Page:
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Replacing the Irreplaceable

Steps for claims professionals when fine art, historical architecture is damaged.

May 07, 2019 Photo

When assessing any insurance claim, the first thing a claims professional should do is look at the value of the various items in question. But when some of those items are priceless, the process becomes more complicated.

Assessing fine art and other often-irreplaceable items that have values more complicated than a price tag is a complex part of the insurance claims business. Fine-art claims professionals are also dealing with objects that have more than a monetary value—these items often have sentimental value to the owners or deep historical significance.

Given the subjective nature of the business, what are some of the ways fine-art claims professionals can be successful? Let’s take a look.

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Fine-art claims professionals are often in the unique position of assessing items with no set worth, and they have to use their expertise and passion for fine art to make informed decisions about claims. To perform the role properly, claims professionals must understand the value of the art by consistently researching art, its history or background, and what it takes for different pieces to be constructed.

While claims professionals should always reassess their own knowledge on subjects relevant to their sectors, it is also necessary to assemble a team of specialists to fully understand a claim. When evaluating items that can be hundreds of years old or more, it is crucial that preexisting issues be identified before any evaluation is made. Claims professionals should work with experts in sculpture, art techniques from different centuries, stained glass, fabrics, painting, frames, ancient instruments, and more to identify these pre-existing issues, as well as to help assess the value of the items.

Working with these professionals can give a claims professional much more insight into a specific art sector than the claims professional could gain on his own. This also will allow claims professionals to evaluate a claim more effectively with distinctive precision and accuracy.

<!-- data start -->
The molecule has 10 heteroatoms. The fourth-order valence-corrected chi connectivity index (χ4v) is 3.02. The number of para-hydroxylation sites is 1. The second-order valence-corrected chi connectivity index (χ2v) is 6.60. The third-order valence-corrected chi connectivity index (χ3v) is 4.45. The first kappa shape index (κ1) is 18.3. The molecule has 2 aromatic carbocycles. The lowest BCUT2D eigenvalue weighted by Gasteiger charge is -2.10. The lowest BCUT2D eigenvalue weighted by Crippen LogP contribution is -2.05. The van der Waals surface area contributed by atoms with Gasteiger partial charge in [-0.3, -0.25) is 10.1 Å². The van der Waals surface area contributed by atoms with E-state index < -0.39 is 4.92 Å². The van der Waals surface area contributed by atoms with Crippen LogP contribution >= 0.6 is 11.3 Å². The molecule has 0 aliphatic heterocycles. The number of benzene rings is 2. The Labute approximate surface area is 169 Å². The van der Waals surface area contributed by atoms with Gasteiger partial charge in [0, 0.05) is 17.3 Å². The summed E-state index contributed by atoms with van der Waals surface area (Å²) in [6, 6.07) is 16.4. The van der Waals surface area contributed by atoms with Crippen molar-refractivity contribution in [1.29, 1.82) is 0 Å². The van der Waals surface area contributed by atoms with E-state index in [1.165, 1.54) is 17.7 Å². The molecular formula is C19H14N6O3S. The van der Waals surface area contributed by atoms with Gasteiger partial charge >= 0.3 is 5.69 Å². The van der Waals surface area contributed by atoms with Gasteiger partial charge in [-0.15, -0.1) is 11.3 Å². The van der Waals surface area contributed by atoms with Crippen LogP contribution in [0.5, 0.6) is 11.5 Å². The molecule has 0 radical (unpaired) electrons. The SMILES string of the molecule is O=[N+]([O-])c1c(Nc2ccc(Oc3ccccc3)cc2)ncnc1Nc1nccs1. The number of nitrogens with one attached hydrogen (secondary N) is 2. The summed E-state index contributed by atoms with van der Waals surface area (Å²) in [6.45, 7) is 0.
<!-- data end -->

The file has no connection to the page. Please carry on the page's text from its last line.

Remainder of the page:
Focus on Restoration and Recovery

While in other claims the client is sometimes okay with with losing the item or items in question and simply recouping the monetary value, that is not the case with fine arts. Because these items have such high worth, sentimental value, and deep historical significance, restoration and recovery take top priority. This is especially important when considering the evaluation methods and processes that an undertaking of this level goes through when it comes to restoration.

Claims professionals need to be prepared to offer a range of restoration options to refurbish the assets and revive the item. As with assessing the value, relying on experts in the restoration of specific objects is crucial to successfully repairing the item in question. Often, a piece cannot be removed from the damaged area for various reasons, so swift action must be taken to preserve the remaining art—keeping the piece fully intact and ensuring its value remains the same.

Restoration of fine art is a complex process, requiring extreme care and patience. Specialists often use a combination of meticulous manual repair techniques and cutting-edge technological methods. The end goal is to keep the piece as close to its original form as possible, which is ultimately the most important task for the insurer.

Architecture as Art